Purpose: To derive a magnetic resonance (MR)-based imaging metric that reflects local perfusion changes resulting from the administration of angiogenic-inhibiting chemotherapy in patients with recurrent glioblastoma multiforme (GBM).
Materials and methods: In this retrospective Institutional Review Board-approved HIPAA-compliant study, 16 patients (12 men, four women; mean age, 51.8 years + or - 15.1 [standard deviation]) with recurrent GBM received bevacizumab every 3 weeks (15 mg per kilogram of body weight) as part of a clinical trial. Baseline MR images were acquired, and follow-up images were acquired every 6 weeks thereafter until tumor progression or death. Imaging included perfusion and T1-weighted contrast material-enhanced MR imaging. Perfusion images were analyzed both with and without correction for contrast material leakage. The volumes of interest were selected as enhancing voxels on T1-weighted contrast-enhanced MR images. Relative cerebral blood volume (rCBV) maps were created from analysis of MR perfusion images. The volumes of interest were used to calculate the following parameters: size, mean rCBV, mean leakage coefficient K(2), and hyperperfusion volume (HPV), which is the fraction of the tumor with an rCBV higher than a predetermined threshold. Percent change in each parameter from baseline to first follow-up was compared with time to progression (TTP) by using a Cox proportional hazards model with calculation of hazard ratios.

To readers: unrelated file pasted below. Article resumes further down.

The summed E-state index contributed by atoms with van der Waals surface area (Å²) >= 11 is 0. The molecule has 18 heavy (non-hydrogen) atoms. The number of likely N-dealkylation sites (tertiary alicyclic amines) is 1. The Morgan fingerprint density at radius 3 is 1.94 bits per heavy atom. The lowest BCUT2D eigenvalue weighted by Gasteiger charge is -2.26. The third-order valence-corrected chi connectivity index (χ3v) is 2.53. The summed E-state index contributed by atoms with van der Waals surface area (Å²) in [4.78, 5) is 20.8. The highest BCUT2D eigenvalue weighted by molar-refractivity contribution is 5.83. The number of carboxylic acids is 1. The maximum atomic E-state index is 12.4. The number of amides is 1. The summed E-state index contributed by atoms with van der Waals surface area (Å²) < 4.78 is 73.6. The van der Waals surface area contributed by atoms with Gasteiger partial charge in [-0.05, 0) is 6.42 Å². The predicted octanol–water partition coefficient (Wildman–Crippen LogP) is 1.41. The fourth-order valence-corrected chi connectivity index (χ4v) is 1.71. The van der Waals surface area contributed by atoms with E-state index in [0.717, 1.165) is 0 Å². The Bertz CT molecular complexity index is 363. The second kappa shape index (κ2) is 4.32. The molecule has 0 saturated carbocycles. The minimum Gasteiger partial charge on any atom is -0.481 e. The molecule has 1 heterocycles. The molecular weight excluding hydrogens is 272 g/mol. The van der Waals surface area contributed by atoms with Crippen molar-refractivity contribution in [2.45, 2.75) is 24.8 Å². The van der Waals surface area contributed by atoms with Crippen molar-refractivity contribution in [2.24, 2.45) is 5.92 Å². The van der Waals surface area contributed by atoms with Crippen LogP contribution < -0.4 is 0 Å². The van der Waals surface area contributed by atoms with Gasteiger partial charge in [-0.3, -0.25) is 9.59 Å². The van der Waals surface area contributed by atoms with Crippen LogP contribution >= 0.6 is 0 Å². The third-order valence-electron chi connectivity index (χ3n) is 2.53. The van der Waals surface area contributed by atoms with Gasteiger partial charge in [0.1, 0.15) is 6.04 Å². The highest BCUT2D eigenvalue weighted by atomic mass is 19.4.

Results: The most significant hazard ratio was seen with a DeltaHPV cutoff of rCBV greater than 1.00 (hazard ratio, 1.077; 95% confidence interval: 1.026, 1.130; P = .002). The only significant ratios greater than one were those that resulted from perfusion calculated as mean rCBV and DeltaHPV. The ratios were also higher after correction for leakage.
Conclusion: This pilot study derived an imaging metric (HPV) that reflects local perfusion changes in GBMs. This metric was found to show a significantly improved correlation to TTP as compared with more commonly used metrics.